As the 26th UN Climate Change Conference of the Parties (COP26) continues in Glasgow, United Kingdom, Việt Nam News reporters Vân Nguyễn, Minh Phương and Việt Dũng spoke to local people about their environmental concerns, expectations for the future, and what actions people can take to make Việt Nam more environmentally-friendly.
Nguyễn Linh Chi, second-year student, Foreign Trade University. VNS Photos
Nguyễn Linh Chi, second-year student, Foreign Trade University
Climate change is a pressing issue. The frequency of natural disasters including bushfires and floods in Australia in 2019, and the heavy rain in Việt Nam in recent days, can be a sign of consequences caused by climate change. As far as I know, our country depends much on nature.
Việt Nam’s agricultural activities rely much on the environment. Therefore, if there is any change, our economy will be affected. Educating young people is the key to raising awareness about climate change. When they grow up, they would not drop litter or do anything to the detriment of the environment.
Environmental issues should be taught more at schools. Currently, curricula are academically skewed towards mathematics or literature, and climate change is neglected, so few youngsters are aware of the problem. I’m well-informed about the problem because I’ve been exposed to the internet from a young age. Those who cannot access the internet should be taught about climate change at schools. I go to college on foot, by bicycle, or by bus at least once a week to reduce emissions. I think we should also cut back on plastic and nylon bags, and use more environmentally-friendly products like paper straws.
Lê Thảo Nguyên, second-year student, Việt Nam National University of Agriculture.
Lê Thảo Nguyên, second-year student, Việt Nam National University of Agriculture
Việt Nam’s economy still depends heavily on agriculture. Climate change can lead to harvest loss and increase the price of products. As we have seen, the price of vegetables has gone up recently. Unpredictable changes in weather also have a big impact on people’s health and daily lives. People in the central region of Việt Nam are the most vulnerable to natural disasters. Many have lost their homes and even their relatives. That is a huge loss for them.
I think the simplest action that everyone can take is to sort garbage. Many families in Việt Nam don’t know how to sort garbage properly to recycle plastic and daily waste. They just mix everything together, put it in a bag, and throw away or dump into a garbage truck. Obviously, a garbage truck cannot sort everything.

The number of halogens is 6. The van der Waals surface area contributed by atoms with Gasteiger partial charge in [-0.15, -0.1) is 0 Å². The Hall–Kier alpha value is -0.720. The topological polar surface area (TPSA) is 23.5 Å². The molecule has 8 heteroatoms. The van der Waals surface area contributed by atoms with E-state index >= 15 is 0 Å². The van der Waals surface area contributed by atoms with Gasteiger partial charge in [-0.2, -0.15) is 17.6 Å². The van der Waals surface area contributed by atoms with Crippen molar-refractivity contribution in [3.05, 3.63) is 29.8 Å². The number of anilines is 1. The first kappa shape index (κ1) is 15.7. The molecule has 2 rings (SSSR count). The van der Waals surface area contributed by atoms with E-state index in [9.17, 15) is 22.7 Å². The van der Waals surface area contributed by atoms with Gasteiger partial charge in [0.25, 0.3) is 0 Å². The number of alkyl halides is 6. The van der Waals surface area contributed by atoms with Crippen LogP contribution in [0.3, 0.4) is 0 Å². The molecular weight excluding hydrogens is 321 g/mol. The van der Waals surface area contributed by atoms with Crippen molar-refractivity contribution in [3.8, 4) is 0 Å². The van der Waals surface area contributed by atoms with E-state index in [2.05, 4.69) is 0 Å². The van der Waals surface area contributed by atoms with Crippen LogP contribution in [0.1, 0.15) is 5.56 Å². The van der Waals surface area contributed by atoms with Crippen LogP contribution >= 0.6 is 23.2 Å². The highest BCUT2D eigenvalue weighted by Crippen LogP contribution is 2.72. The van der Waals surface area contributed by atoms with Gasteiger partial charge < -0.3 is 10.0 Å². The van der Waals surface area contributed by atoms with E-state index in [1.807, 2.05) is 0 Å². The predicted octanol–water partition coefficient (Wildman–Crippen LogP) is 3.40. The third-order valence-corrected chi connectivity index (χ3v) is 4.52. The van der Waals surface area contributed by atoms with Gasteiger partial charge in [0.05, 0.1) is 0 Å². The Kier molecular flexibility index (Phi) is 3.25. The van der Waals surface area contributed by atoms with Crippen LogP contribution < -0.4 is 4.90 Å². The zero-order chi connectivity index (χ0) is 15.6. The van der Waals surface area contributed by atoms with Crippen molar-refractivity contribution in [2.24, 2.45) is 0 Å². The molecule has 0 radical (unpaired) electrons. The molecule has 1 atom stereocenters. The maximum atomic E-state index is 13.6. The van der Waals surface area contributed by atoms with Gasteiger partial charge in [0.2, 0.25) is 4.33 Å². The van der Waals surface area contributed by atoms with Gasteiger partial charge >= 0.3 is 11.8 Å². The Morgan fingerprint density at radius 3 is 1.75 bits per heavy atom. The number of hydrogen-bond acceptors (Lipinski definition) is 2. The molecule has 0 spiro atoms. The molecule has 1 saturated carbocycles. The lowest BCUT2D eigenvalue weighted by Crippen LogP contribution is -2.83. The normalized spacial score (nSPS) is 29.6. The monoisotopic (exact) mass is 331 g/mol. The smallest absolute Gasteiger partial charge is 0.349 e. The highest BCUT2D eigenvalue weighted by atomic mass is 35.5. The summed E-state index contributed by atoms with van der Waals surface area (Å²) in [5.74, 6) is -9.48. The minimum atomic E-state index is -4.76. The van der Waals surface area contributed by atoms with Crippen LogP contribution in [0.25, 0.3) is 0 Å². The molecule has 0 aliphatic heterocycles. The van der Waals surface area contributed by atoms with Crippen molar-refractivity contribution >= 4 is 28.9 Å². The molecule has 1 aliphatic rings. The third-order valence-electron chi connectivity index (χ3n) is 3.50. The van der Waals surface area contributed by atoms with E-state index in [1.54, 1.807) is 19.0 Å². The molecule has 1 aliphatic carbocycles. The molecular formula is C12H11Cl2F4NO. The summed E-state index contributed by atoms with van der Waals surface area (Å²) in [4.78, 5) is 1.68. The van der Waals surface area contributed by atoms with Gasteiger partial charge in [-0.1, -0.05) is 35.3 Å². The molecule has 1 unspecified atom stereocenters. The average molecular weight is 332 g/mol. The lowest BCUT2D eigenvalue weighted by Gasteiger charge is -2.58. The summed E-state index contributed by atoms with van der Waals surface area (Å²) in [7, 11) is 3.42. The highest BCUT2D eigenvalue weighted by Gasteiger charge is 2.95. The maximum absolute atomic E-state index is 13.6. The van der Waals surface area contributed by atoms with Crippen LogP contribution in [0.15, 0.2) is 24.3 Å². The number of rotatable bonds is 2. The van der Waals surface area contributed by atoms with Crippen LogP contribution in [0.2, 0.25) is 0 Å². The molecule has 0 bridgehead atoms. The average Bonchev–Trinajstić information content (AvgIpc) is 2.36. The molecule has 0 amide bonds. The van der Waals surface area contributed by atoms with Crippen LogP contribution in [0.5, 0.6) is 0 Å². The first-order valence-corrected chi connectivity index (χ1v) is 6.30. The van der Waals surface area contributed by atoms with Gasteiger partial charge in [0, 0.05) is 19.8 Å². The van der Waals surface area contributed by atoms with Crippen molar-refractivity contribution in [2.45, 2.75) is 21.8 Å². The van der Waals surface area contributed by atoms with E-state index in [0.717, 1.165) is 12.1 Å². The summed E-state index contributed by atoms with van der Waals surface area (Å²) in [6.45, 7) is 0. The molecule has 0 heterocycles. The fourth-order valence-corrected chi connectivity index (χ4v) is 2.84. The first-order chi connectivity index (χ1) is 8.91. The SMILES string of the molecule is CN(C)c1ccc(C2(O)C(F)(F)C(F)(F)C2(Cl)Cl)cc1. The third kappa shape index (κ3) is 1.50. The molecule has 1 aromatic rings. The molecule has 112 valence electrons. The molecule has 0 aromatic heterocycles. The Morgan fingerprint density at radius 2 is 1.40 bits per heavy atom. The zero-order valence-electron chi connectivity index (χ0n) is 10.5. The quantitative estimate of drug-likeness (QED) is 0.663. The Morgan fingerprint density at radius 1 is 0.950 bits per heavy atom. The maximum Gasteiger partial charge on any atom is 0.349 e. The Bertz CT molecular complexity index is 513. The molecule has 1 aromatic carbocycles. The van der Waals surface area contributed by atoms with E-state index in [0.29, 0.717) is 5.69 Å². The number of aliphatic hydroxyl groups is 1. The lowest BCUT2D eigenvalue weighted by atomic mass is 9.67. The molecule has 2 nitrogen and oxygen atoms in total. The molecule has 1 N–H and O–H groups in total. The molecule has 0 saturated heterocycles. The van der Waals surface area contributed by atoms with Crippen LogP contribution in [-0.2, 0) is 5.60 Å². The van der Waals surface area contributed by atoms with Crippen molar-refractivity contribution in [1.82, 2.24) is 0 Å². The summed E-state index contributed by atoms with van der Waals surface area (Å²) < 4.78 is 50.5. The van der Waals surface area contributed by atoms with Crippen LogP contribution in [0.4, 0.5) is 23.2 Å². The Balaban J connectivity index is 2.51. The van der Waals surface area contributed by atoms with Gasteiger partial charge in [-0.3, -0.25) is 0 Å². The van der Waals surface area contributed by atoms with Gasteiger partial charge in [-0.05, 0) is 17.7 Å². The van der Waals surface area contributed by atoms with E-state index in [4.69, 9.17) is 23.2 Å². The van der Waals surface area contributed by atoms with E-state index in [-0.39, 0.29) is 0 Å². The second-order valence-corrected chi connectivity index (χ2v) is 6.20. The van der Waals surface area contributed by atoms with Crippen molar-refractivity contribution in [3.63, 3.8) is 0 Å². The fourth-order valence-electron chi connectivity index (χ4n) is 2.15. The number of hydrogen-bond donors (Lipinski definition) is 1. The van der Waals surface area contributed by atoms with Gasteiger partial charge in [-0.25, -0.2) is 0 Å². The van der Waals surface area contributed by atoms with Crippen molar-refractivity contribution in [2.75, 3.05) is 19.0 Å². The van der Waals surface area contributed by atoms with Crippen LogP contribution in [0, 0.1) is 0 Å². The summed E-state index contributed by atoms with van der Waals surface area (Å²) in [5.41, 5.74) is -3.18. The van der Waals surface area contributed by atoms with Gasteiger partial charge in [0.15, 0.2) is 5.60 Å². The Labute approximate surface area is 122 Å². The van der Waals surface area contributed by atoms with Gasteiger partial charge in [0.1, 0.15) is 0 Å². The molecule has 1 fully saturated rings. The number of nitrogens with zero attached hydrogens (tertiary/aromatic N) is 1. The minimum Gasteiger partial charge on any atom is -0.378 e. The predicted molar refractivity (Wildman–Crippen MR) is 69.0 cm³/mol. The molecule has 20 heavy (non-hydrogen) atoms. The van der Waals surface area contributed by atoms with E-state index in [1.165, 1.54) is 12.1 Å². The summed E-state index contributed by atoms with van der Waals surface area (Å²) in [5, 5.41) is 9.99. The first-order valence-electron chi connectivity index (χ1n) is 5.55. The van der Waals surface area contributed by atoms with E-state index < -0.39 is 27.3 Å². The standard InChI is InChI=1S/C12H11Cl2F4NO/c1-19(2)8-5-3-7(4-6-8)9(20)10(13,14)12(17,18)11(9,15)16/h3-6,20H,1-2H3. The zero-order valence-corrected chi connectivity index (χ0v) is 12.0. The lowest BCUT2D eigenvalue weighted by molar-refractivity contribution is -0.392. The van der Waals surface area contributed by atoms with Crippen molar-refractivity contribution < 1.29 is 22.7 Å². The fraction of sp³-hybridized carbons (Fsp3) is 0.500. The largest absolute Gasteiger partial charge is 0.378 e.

A plastic straw or cup takes hundreds of years to decompose, whereas a paper one can easily decay into compost which does no harm to the environment whatsoever. Such a change in consumer behaviour is tantamount to a change in transportation modes from bus to walking, which is good for health and reduces the greenhouse effect.
Young people are the future of a nation so it is important to educate them about the environment. Currently, geography is the only subject that covers topics of climate change. Unfortunately, most students view the subject as unimportant compared to others like mathematics, physics or English. We need to develop an independent subject just for environmental issues. Correct understanding will lead to correct actions.
Nguyễn Văn Thơ, owner of Hidden Gem Café, Hà Nội.
Nguyễn Văn Thơ, owner of Hidden Gem Café, Hà Nội
The consequences of climate change are unpredictable. There are impacts that we can feel right now and some are forecast to happen in the future but they will be all severe.
Việt Nam has a long coastal line, rising sea levels will cause salinity in inland areas, making it impossible to do agricultural activities. This is a big issue.
Normally, there are eight to 10 typhoons a year in Việt Nam. With climate change the intensity and frequency will be more severe, I don’t know we are going to handle this.
Education on climate change is very important. It is important young generations are well aware of environmental protection and interested in the environment.
In my homestay in Sapa, I apply classifying disposable and nondisposable garbage, using recyclable garbage as fertiliser. When I go shopping, I take my own reusable bags. There are certain things that we can’t get rid of. But it’s better if we have a container to store daily items like drinks, vegetables and meat. By doing this, I can cut about 80-90 per cent of plastic bags a day.
Bắc Ninh, my hometown, is terribly polluted. Every time I go jogging, my face is covered in pollutants. There is one rubbish tip every 1km along the dike near my house. Hà Nội is at least 20 times better than my hometown. In my hometown, there is no fund allocated to garbage collecting, so people just dump their garbage into fields. Each village has a heavily-contaminated dump. I hope that garbage in every district and province will be collected and treated properly. Currently, in many places, people just burn or bury garbage.
Integrating climate change into the curriculum is a good idea. We should link classroom knowledge with real-world practice like asking students to pick up trash outdoors. VNS